Sunday, June 22, 2014

Our Town.

Dear Redding,

Thanks for a fantastic evening.  The Bandaloop group doing vertical dancing on the Sundail Bridge last night was pretty fantastic.  It was so cool, I kept my 5-year old out until 10pm.  That never happens.  NEVER.  And after our day of tear-filled hissy fits today, I am again reminded why we have a 7pm bedtime around here.  Anyway, thanks for bringing Bandaloop to town.  We loved them. 

And while we're at it, thanks for being a pretty cool place to live.  I know you've gotten a bad rap lately.  That "list" you were on a few months ago claiming that you are "Miserable" was a hard hit.  I'm not going to argue that you're perfect, but Miserable seems like a pretty extreme label.  Shake it off, Redding.  Move on.  There are always going to be haters. 

Truth be told, there was a time in my life when I cursed you.  If you go into my closet at the house I lived in during high school, you will find a heart sticker that is personalized with the inscription, "I hate Redding."  Teen angst.  I'm sorry.  I hope you can forgive me.  Because you're not all bad. 

I met my husband here, my parents and in-laws (aka free babysitters) live here, and somehow, this once-hated, small-ish town has evolved into MY town.  That I actually kind of like. I love snow on the foothills in the winter.  I love that it's pretty much always hot enough to swim (without goose bumps) in the summer.  I love your quirky side, like the Asphalt Cowboys.  I love your serious side, like the spectacular Northern CA Veterans Cemetery. I appreciate your parks that are pretty much everywhere so that I can take my kids to a new one each week and stay busy for months.  I like the fact that we wave to our neighbors around here, and that the best steak in town is at a seedy, dive of a restaurant that once housed a brothel.  Thanks for Lema Ranch walking trails, Turtle Bay Exploration Park, Farmer's Markets, the Deistlehorst Bridge the Sacramento River, the Cascade Theater and a 15-minute commute to work.  You've been developing into a fine little city.  Don't listen to those nay-sayers. 

I enjoy the debate between the old timers that think you're getting too big, and the big-city transplants that think you're too small.  Don't be afraid of this debate because it's all about YOU.  And nobody would be working so hard on either side of that fence if they didn't really care about you.  Just know that we've all got your best interests at heart.  Our ideas might be different about how, when or where to grow.  But ultimately everyone just wants a great Redding.  Or at least that's what I choose to believe.  Because I'm a Joy-finder.  It's what I do.  And you, my friend, have gone unnoticed for far too long.  Hats off to you, Redding!


Thursday, June 5, 2014

How Sweet it is...

I love music.  And I really love live music.  But there are precious few artists that I will pay big bucks to see these days.  My hard-rocking, concert-groupie days are long past and now I mostly look forward to lesser-known artists (or ones that are no longer packing huge stadiums for their concerts) performing at our small, local theater.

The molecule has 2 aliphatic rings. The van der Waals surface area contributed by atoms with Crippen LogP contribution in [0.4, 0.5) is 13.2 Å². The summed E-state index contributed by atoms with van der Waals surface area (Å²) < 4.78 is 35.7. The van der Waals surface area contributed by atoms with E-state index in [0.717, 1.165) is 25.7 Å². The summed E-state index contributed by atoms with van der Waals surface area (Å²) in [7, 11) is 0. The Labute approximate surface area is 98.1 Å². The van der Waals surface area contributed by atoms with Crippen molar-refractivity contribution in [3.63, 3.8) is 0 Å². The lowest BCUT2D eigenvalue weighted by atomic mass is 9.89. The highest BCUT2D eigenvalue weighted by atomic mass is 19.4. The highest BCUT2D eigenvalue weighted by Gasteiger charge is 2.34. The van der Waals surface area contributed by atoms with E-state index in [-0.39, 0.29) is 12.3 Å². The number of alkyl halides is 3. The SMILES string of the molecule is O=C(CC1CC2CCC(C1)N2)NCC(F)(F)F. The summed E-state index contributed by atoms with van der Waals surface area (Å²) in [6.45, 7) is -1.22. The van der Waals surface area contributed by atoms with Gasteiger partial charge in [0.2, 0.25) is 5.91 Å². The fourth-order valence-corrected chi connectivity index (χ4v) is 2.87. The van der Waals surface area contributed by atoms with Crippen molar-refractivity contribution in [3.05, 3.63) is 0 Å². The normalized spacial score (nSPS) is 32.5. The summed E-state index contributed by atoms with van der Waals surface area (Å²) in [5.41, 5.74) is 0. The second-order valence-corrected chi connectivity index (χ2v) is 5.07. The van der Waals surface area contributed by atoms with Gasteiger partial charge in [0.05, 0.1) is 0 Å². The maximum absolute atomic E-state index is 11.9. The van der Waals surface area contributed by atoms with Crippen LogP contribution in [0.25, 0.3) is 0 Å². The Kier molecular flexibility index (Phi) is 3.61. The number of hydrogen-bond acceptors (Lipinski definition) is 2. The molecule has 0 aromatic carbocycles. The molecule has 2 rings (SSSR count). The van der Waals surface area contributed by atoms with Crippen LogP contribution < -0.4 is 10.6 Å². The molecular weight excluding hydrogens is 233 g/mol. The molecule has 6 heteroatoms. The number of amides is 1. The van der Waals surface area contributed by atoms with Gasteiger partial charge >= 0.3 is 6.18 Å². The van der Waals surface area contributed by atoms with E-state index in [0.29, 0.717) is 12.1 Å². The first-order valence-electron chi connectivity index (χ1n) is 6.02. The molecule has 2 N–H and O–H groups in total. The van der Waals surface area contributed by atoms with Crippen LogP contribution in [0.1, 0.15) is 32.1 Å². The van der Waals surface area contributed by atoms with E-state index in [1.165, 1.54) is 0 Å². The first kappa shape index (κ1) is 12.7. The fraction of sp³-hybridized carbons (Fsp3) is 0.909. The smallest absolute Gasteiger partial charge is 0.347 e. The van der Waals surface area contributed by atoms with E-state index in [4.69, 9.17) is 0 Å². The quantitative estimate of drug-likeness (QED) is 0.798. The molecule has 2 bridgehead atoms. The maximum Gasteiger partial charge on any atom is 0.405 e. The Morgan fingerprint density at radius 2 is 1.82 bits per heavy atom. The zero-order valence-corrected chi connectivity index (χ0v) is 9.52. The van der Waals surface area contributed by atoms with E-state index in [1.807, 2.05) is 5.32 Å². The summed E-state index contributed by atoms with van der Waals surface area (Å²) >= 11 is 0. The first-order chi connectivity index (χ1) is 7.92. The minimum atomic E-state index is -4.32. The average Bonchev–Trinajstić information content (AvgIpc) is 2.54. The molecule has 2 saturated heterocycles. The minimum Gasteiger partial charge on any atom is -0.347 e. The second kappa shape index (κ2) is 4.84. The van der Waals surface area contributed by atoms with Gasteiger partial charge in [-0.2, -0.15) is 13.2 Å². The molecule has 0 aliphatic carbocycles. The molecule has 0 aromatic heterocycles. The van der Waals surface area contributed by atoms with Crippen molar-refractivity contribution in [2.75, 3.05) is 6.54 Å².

Every once in a while an artist will go on tour that sparks my interest.  I forget how painful it is to shell out over $100 for 2 hours of entertainment.  I forget the hassle of fighting traffic to the concert and sitting in the parking lot for an hour after the show waiting to escape.  I forget about the drunkards that sing too loudly and the fact that I just don't "do" midnight anymore.  I loose sight of all of that and purchase an obscenely overpriced ticket anyway.  Because it's fun.  And I do love live music. 

This week our music adventure was James Taylor.  He was playing at the Concord Pavillion which is a good three-hour drive from our house.  So it wasn't just an evening at the concert.  It was a mini-adventure with all the logistical maneuvering typical of a 24-hour reprieve from work and parenthood.  There was vacation time to arrange, school pick-ups to coordinate, overnight accommodations for kids to plan, suitcases to pack, and dog detail to figure out. 

You might be amused that James Taylor was our big-name concert adventure.  Admittedly, we probably aren't his typical fans.  We weren't even alive in the late 1960's when he was getting his start.  But hubby and I both love him and were super excited to see this show....particularly because my brother hooked us up with prime, 6th row center seats. Sixth row is cool for just about any show, but in a venue that seats 12,000....row six is pretty freaking awesome. 

James put on a great show.  Even though he's been singing and touring for 40+ years, he still sounds great and seems to genuinely enjoy performing.  During the intermission, he didn't hide backstage drinking a beer.  He was sitting on the front of the stage signing autographs, shaking hands and taking pictures with the fans.  The crowd was definitely grey-hair-heavy, but they still rocked, danced, screamed and rushed the stage toward the end of the show with their cell phones in hand to capture a quick close-up photo.

The show was awesome and the company (my hubby, sister-in-law and 20-year old niece) was pretty great too.  We joked a lot about the average age of the group and made bets on how many people (if any) we would find that would be younger than us (turns out...very, very few).  Our niece was a good sport and only made one snide comment about 40-year old people being "old".  And we bought that sassy young whipper-snapper a vegetarian, gluten-free breakfast the next morning anyway. 

Just trying to shower our people with love, as James would say.